Berkeley-born John McCracken was, along with Larry Bell, the Los Angeles representative of the minimalist sculpture movement that swept through the art world in the mid-1960s. McCracken’s geometric constructions were featured in the seminal 1966 exhibit Primary Structures at the Jewish Museum in New York alongside that of Donald Judd, Robert Morris, Carl Andre, and others—the show that is generally considered to have put minimalism on the map. Yet McCracken’s work—translucent colored resins applied in thin, lustrous layers to fiberglass-coated wooden forms—didn’t conform to the tenets of the new movement, and his work came to embody a more complex and non-doctrinaire position in art history.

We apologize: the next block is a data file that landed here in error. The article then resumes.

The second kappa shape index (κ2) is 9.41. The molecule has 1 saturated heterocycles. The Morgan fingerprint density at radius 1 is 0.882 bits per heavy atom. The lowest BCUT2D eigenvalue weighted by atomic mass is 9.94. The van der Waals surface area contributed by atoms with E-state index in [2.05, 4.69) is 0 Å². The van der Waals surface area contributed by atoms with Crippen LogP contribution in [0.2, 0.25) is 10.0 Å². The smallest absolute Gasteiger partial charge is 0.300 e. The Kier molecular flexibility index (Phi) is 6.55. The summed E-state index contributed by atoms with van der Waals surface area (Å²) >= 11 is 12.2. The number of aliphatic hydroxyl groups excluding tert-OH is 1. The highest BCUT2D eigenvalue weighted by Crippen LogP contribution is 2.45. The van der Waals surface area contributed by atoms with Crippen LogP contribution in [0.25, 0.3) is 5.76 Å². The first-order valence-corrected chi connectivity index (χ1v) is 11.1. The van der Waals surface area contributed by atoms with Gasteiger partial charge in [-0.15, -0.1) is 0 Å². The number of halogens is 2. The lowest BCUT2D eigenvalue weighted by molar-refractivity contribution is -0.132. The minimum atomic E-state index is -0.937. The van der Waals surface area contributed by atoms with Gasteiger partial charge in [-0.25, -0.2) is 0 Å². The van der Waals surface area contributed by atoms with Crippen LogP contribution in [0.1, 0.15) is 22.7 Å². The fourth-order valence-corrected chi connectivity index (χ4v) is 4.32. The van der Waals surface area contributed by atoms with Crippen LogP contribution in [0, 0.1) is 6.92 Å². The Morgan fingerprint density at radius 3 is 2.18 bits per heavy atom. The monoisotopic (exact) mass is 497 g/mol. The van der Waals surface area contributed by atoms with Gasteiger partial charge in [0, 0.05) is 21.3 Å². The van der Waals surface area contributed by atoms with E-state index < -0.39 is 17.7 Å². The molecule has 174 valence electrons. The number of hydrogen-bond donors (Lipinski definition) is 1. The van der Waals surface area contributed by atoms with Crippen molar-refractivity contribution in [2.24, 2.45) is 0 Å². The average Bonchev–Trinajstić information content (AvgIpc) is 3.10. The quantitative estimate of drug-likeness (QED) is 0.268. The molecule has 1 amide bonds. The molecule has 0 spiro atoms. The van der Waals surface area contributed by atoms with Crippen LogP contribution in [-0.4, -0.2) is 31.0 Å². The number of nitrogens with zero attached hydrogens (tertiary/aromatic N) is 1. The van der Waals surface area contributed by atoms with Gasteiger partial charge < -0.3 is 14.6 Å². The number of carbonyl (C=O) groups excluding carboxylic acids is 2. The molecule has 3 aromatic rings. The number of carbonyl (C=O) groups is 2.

It was also in 1966 that McCracken arrived at the formal solution that was to become his signature. His vertical rectangular “planks” that sit on the floor, leaning against the wall at a slight angle, operate simultaneously in the physical domains of sculpture and painting. McCracken’s earliest minimal works had been geometric abstractions on canvas and board, and to this day he considers color to be his primary medium.
|Nine Planks V
Polyester resin, fiberglass and plywood, 1974
96 x 19 x 2 1/4 inches
Gift of Murray and Ruth Gribin
High gloss lacquer over fiberglass on plywood
12 x 12 1/2 x 12 inches
Gift of Jerrold and Sandy Canter